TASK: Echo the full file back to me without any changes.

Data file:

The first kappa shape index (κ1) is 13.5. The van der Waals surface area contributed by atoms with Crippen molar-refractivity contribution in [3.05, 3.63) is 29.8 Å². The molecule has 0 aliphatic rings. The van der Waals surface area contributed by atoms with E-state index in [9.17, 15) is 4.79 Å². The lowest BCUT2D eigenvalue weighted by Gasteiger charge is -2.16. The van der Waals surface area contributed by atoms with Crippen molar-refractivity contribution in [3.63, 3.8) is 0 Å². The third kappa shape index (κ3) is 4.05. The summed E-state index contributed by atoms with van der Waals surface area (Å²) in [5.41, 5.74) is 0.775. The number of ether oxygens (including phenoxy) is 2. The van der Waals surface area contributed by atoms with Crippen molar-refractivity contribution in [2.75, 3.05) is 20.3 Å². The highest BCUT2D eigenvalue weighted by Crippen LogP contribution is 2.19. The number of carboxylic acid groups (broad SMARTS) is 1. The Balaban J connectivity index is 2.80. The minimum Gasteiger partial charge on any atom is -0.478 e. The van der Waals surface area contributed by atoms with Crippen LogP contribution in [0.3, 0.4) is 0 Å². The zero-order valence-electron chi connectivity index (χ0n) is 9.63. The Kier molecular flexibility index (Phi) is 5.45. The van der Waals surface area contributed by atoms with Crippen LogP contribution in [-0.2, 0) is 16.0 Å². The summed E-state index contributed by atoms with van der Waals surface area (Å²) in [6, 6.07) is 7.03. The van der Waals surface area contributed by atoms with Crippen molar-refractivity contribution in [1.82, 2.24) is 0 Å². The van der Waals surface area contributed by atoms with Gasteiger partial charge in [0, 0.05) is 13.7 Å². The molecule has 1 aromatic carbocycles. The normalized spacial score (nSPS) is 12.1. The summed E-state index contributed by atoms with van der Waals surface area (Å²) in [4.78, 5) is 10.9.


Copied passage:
The first kappa shape index (κ1) is 13.5. The van der Waals surface area contributed by atoms with Crippen molar-refractivity contribution in [3.05, 3.63) is 29.8 Å². The molecule has 0 aliphatic rings. The van der Waals surface area contributed by atoms with E-state index in [9.17, 15) is 4.79 Å². The lowest BCUT2D eigenvalue weighted by Gasteiger charge is -2.16. The van der Waals surface area contributed by atoms with Crippen molar-refractivity contribution in [3.63, 3.8) is 0 Å². The third kappa shape index (κ3) is 4.05. The summed E-state index contributed by atoms with van der Waals surface area (Å²) in [5.41, 5.74) is 0.775. The number of ether oxygens (including phenoxy) is 2. The van der Waals surface area contributed by atoms with Crippen molar-refractivity contribution in [2.75, 3.05) is 20.3 Å². The highest BCUT2D eigenvalue weighted by Crippen LogP contribution is 2.19. The number of carboxylic acid groups (broad SMARTS) is 1. The Balaban J connectivity index is 2.80. The minimum Gasteiger partial charge on any atom is -0.478 e. The van der Waals surface area contributed by atoms with Crippen LogP contribution in [0.3, 0.4) is 0 Å². The zero-order valence-electron chi connectivity index (χ0n) is 9.63. The Kier molecular flexibility index (Phi) is 5.45. The van der Waals surface area contributed by atoms with Crippen LogP contribution in [-0.2, 0) is 16.0 Å². The summed E-state index contributed by atoms with van der Waals surface area (Å²) in [6, 6.07) is 7.03. The van der Waals surface area contributed by atoms with Crippen molar-refractivity contribution in [1.82, 2.24) is 0 Å². The van der Waals surface area contributed by atoms with Gasteiger partial charge in [0, 0.05) is 13.7 Å². The molecule has 1 aromatic carbocycles. The normalized spacial score (nSPS) is 12.1. The summed E-state index contributed by atoms with van der Waals surface area (Å²) in [4.78, 5) is 10.9.